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The fight against AIDS. Life with HIV, dissidents and looking for a cure

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Mariya Godlevskaya, activist: “I learnt about my diagnosis when I was with my mother. We went out of the AIDS center and all my mother said to me was – we shall live. I got that safe space, almost immediately”.

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She tested HIV-positive at the age of 16. But she received support from the family and kind doctors – so Maria never succumbed to panic and has been openly talking about her disease for many years now.

  • She’s HIV-positive – you only need to add cemetery music to that. We are in a very short supply of positive stories. Part of the people don’t do tests and get themselves to extreme stages of the HIV simply because they are afraid of the word HIV itself.

Now Maria is an activist and mother to a healthy child. And her husband is not HIV-positive. Few know about this, but modern-day medication suppresses the virus so much that a person does not transmit it anymore. Can have a family and live long. It seems positive, but of 43 thousand infected in St. Petersburg, less than a half of them get treatment. Meaning at least 20 thousand people pose grave danger. You can meet them at a nightclub, become a client of one – at a beauty shop or a tattoo salon. Like Tasha Granovskaya, who we chatted with via Skype.

Tasha Granovskaya, activist: “I got infected through a DIY tattoo. There were ten of us – who made tattoos with the same machine, and I don’t even know who I got the infection from. It was endlessly stupid, but it is what it is. You have to be aware what kind of equipment is used at manicure and tattoo salons – single or multi-use. It’s your health and your responsibility after all”

Tasha learnt about her diagnosis during pregnancy. And now she is a well-known activist against HIV and another dangerous phenomenon – HIV denial. There are hundreds, even thousands, of the so-called HIV-dissidents. Those who think that HIV is not a disease, but a consequence of immune system breakdown cause by unhealthy lifestyle. And that it does not need to be treated.

Anatoly Artyukh, public figure: “They say – treat your pathology and HIV will go away. And they earn billions. There are countries which claim they have no HIV. You know why? Because they removed HIV tests. It is one of the Koreas, I don’t remember which one”.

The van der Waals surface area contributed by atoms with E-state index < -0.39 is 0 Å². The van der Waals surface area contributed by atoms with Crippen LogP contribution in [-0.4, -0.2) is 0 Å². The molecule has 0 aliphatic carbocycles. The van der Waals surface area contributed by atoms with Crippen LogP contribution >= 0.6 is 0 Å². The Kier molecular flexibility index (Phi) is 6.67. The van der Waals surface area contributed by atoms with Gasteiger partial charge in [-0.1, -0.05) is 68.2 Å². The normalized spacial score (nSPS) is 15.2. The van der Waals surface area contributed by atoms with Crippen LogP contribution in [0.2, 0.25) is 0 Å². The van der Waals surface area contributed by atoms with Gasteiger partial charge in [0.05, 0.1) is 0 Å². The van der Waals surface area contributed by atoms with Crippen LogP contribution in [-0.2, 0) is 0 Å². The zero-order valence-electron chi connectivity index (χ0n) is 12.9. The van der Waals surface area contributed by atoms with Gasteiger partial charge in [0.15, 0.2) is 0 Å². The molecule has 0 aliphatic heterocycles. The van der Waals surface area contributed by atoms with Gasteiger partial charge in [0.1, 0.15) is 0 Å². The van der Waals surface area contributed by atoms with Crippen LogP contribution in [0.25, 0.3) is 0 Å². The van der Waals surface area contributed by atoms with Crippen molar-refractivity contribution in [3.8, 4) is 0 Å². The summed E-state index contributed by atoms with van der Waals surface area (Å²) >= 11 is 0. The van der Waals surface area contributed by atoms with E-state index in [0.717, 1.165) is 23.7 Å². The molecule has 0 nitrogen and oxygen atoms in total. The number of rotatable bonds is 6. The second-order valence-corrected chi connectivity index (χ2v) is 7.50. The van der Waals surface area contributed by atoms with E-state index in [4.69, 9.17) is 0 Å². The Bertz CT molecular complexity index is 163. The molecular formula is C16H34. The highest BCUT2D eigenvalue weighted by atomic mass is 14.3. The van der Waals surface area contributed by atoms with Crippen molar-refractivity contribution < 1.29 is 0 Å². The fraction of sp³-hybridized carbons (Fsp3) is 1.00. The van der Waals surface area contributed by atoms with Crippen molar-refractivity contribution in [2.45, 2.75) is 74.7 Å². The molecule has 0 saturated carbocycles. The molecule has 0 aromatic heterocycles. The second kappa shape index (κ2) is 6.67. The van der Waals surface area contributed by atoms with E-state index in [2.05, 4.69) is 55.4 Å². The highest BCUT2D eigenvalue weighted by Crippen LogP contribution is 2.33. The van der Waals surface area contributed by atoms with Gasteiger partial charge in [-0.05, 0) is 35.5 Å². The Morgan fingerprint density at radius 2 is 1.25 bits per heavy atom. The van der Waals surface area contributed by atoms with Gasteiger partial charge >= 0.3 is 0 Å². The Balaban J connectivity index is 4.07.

Anatoly Artyukh is one of those who does not recognize HIV – although he is no doctor, but a musician. And HIV deaths among children is not an argument for him.

St. Petersburg’s AIDS center has been named Russia’s best. All HIV-infected get treatment here – and there’s no need even for a temporary registration. Unlike in Moscow. Meaning thousands of immigrants in St. Petersburg are able to control their disease. Another unique project in the city – a mobile doctor brigade, when specialists and psychologists attend to the heavily infected at their homes. In the night time, activists hit the streets and help out the homeless and drug addicts – giving them medication and helping them find a hospital.

This laboratory of molecular virus studies has been researching an AIDS vaccine for many years. The first HIV-infected person was detected in 1987 Soviet Leningrad – thanks to Professor Andrey Kozlov. He recalls the 25-year-old woman who died shortly afterwards. Finding the cure from AIDS is this scientist’s life work.

  • There are less new infection cases in the world, while deaths from AIDS have decreased two-fold, compared to peak times. But here it is growing. We don’t have an official epidemic, because we are somewhat short of 1% of the population infected. But all this is a formality, a game of words. While the situation is actually very dangerous.

An unexpected fact – the laboratory works on a vaccine with grants. That’s why the process has been slower than abroad. Where the research has entered a third phase and there are promises to rid humanity of this 21s century plague within 10 years.

While scientists are busy with creating a vaccine, experts are arguing about social awareness. 70 percent of HIV infections are sexually transmitted. But implementing classes in schools about sexual life has become a battleground for debates and even political PR. And while we are deliberating whether we should raise awareness among teenagers about safe sex life, close to 2000 new people get infected with HIV in St. Petersburg every year. The countdown is active – that’s five new people a day, who learn of their horrifying diagnosis. In perspective, this is more than in some African countries.

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